Problem: Write a ring benchmark. Create N processes in a ring. Send a message round the ring M times so that a total of N * M messages get sent. Time how long this takes for different values of N and M. Write a similar program in some other programming language you are familiar with. compare the results. Write a blog, and publish the results on the Internet!

You can find quite a few Java solutions on the Internet for this exercise, which is at the end of chapter 8 in Programming Erlang by Joe Armstrong. I wanted to post a solution for these reasons:
  1. Some Java solutions I saw on the web, do not pass messages in a ring. I think of ring as a circular linked list. The last member in the list has to pass the message to the first member (the one that started message passing). Otherwise, it isn't a ring - its just an open ended chain.
  2. Code written using wait()/notify() makes me dizzy and when you have Java 6, you have to take advantage of java.util.concurrent library.
  3. The Java program here - http://www.sics.se/~joe/ericsson/du98024.html - written in 1998 on JDK 1.1.6 needs a makeover.
  4. Lastly, the problem itself states that you should write the ring benchmark in another language and post the results.
So, here's my solution. The driver class:
/**
 * @(#) Ring.java Feb 28, 2009 4:30:40 PM
 */
package ring;

import java.util.Arrays;
import java.util.LinkedList;
import java.util.Scanner;
import java.util.concurrent.CountDownLatch;
import java.util.concurrent.ExecutorService;
import java.util.concurrent.Executors;

/**
 * This is a driver class that starts a variable size ring.
 *
 * @author $Author: vijaykandy $
 * @version $Revision: 1.0 $
 */
public class Ring {
	public static void main(String args[]) throws InterruptedException {
		Scanner scanner = new Scanner(System.in);
		System.out.println("Enter N:");
		int N = scanner.nextInt();
		System.out.println("Enter M:");
		int M = scanner.nextInt();

		long beginInit = System.currentTimeMillis();
		CountDownLatch passComplete = new CountDownLatch(N);
		LinkedList<RingMember<Integer>> ring = initRing(N, M, passComplete);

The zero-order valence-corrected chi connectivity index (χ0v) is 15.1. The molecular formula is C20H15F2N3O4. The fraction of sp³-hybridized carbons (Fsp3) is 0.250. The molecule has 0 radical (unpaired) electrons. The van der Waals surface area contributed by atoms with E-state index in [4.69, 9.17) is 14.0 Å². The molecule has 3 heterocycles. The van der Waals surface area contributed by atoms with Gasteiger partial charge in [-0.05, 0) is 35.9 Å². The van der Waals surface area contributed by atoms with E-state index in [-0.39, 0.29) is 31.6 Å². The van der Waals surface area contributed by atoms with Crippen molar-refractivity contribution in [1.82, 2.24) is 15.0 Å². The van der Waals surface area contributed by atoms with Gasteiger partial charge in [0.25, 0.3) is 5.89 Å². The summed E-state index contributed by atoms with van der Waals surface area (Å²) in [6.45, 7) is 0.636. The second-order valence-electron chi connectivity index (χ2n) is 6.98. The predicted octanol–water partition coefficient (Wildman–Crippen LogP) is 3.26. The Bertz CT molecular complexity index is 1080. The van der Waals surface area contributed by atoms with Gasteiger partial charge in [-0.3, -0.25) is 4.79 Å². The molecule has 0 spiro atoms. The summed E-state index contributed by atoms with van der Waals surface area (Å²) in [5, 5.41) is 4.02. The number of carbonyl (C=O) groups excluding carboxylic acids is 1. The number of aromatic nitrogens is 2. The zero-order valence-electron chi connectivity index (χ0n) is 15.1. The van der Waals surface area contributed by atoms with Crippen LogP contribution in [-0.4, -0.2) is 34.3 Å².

long endInit = System.currentTimeMillis();

		Integer messages[] = createMessages(M);

		long beginPassing = System.currentTimeMillis();
		ring.getFirst().startPassing(Arrays.asList(messages));
		passComplete.await();
		long endPassing = System.currentTimeMillis();

		System.err.format("Initing ring of %d threads took: %d millis%n", N, (endInit - beginInit));
		System.err.format("Passing a message %d times took: %d millis%n", M, (endPassing - beginPassing));
	}

	private static LinkedList<RingMember<Integer>> initRing(int N, int M, CountDownLatch doneSignal) {
		LinkedList<RingMember<Integer>> ring = new LinkedList<RingMember<Integer>>();

		// Create the first member with name = 1 and neighbor as null
		RingMember<Integer> starter = new RingMember<Integer>(1, M, doneSignal);
		starter.setNeighbor(null);
		ring.add(starter);

		// Initialize the rest of the ring
		for (int name = 2; name <= N; name++) {
			RingMember<Integer> member = new RingMember<Integer>(name, M, doneSignal);
			member.setNeighbor(ring.getLast());
			ring.add(member);
		}
		ring.getFirst().setNeighbor(ring.getLast());

		// Start threads
		ExecutorService pool = Executors.newFixedThreadPool(N);
		for (RingMember<Integer> member : ring) {
			pool.execute(member);
		}
		pool.shutdown();

		return ring;
	}

	private static Integer[] createMessages(int size) {
		Integer[] messages = new Integer[size];
		for (int i = 0; i < size; i++) {
			messages[i] = i;
		}
		return messages;
	}
}
The RingMember class:
/**
 * @(#) RingMember.java Feb 28, 2009 4:30:40 PM
 */
package ring;

import java.util.Collection;
import java.util.concurrent.ArrayBlockingQueue;
import java.util.concurrent.CountDownLatch;

/**
 * Represents a ring member.
 *
 * Each member is "smart" enough to know when to pass a message to its neighbor.
 * The member that starts passing messages is a <i>starter</i> and has
 * <code>isStarter</code> set to <code>true</code>.
 *
 * This is a generic class and hence any type of message can be passed around
 * the ring.
 *
 * Each member <b>is an</b> <code>ArrayBlockingQueue</code> of size 1. Hence
 * 1 message is passed at a time.
 *
 * @author $Author: vijaykandy $
 * @version $Revision: 1.0 $
 */
class RingMember<T> extends ArrayBlockingQueue<T> implements Runnable {
	private static final long serialVersionUID = 8627995769853843195L;
	private int M;
	private int name;
	private boolean isStarter;
	private RingMember<T> neighbor;
	private CountDownLatch doneSignal;

	public RingMember(int name, int M, CountDownLatch doneSignal) {
		super(1);
		this.M = M;
		this.name = name;
		this.doneSignal = doneSignal;
	}

	@Override
	public void run() {
		try {
			while (M-- > 0) {
				T message = neighbor.take();
				System.out.format("Thread#%s took %s from Thread#%s%n", name, message, neighbor.name);
				if (!isStarter) {
					put(message);
				}
			}
			doneSignal.countDown();
		} catch (InterruptedException e) {
			Thread.currentThread().interrupt();
		}
	}

	public void setNeighbor(RingMember<T> n) {
		this.neighbor = n;
	}

	public void startPassing(Collection<T> messages) {
		isStarter = true;
		for (T message : messages) {
			try {
				put(message);
			} catch (InterruptedException e) {
				Thread.currentThread().interrupt();
			}
		}
	}
}

Usage:

Enter N:
10
Enter M:
5
Initing ring of 10 threads took: 187 millis
Passing a message 5 times took: 78 millis

You can shorten the program by a few lines but I like this version as it is more readable. In my next entry, I'll post a solution in Erlang and compare message passing times in Java and in Erlang for different values of N and M.